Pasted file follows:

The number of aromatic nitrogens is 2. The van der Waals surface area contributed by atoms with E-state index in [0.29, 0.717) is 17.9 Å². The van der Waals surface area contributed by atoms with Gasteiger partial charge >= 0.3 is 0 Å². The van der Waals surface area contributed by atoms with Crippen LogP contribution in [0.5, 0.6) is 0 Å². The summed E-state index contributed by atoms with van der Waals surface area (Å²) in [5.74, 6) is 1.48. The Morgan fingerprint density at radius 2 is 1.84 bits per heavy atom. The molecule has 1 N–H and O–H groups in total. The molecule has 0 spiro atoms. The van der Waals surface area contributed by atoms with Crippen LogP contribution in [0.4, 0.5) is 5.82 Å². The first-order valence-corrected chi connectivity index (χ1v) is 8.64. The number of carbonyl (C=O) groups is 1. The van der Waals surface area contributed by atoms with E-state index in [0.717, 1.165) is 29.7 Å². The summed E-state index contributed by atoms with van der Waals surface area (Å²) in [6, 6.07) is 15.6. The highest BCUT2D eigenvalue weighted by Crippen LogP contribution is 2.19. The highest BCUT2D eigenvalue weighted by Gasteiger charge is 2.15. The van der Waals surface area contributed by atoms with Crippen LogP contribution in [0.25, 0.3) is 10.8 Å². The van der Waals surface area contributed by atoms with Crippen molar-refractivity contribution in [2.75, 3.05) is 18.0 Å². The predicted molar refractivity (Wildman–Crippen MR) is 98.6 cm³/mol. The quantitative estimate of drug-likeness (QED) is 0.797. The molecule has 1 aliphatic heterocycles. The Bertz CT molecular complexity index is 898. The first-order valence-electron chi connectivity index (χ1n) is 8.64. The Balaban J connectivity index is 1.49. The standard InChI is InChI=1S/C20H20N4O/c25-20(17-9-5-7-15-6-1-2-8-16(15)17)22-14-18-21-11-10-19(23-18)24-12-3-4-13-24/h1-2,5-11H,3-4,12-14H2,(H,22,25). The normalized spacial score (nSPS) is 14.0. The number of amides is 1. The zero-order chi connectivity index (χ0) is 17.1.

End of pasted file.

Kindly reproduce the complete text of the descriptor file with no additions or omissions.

The number of aromatic nitrogens is 2. The van der Waals surface area contributed by atoms with E-state index in [0.29, 0.717) is 17.9 Å². The van der Waals surface area contributed by atoms with Gasteiger partial charge >= 0.3 is 0 Å². The van der Waals surface area contributed by atoms with Crippen LogP contribution in [0.5, 0.6) is 0 Å². The summed E-state index contributed by atoms with van der Waals surface area (Å²) in [5.74, 6) is 1.48. The Morgan fingerprint density at radius 2 is 1.84 bits per heavy atom. The molecule has 1 N–H and O–H groups in total. The molecule has 0 spiro atoms. The van der Waals surface area contributed by atoms with Crippen LogP contribution in [0.4, 0.5) is 5.82 Å². The first-order valence-corrected chi connectivity index (χ1v) is 8.64. The number of carbonyl (C=O) groups is 1. The van der Waals surface area contributed by atoms with E-state index in [0.717, 1.165) is 29.7 Å². The summed E-state index contributed by atoms with van der Waals surface area (Å²) in [6, 6.07) is 15.6. The highest BCUT2D eigenvalue weighted by Crippen LogP contribution is 2.19. The highest BCUT2D eigenvalue weighted by Gasteiger charge is 2.15. The van der Waals surface area contributed by atoms with Crippen LogP contribution in [0.25, 0.3) is 10.8 Å². The van der Waals surface area contributed by atoms with Crippen molar-refractivity contribution in [2.75, 3.05) is 18.0 Å². The predicted molar refractivity (Wildman–Crippen MR) is 98.6 cm³/mol. The quantitative estimate of drug-likeness (QED) is 0.797. The molecule has 1 aliphatic heterocycles. The Bertz CT molecular complexity index is 898. The first-order valence-electron chi connectivity index (χ1n) is 8.64. The Balaban J connectivity index is 1.49. The standard InChI is InChI=1S/C20H20N4O/c25-20(17-9-5-7-15-6-1-2-8-16(15)17)22-14-18-21-11-10-19(23-18)24-12-3-4-13-24/h1-2,5-11H,3-4,12-14H2,(H,22,25). The normalized spacial score (nSPS) is 14.0. The number of amides is 1. The zero-order chi connectivity index (χ0) is 17.1.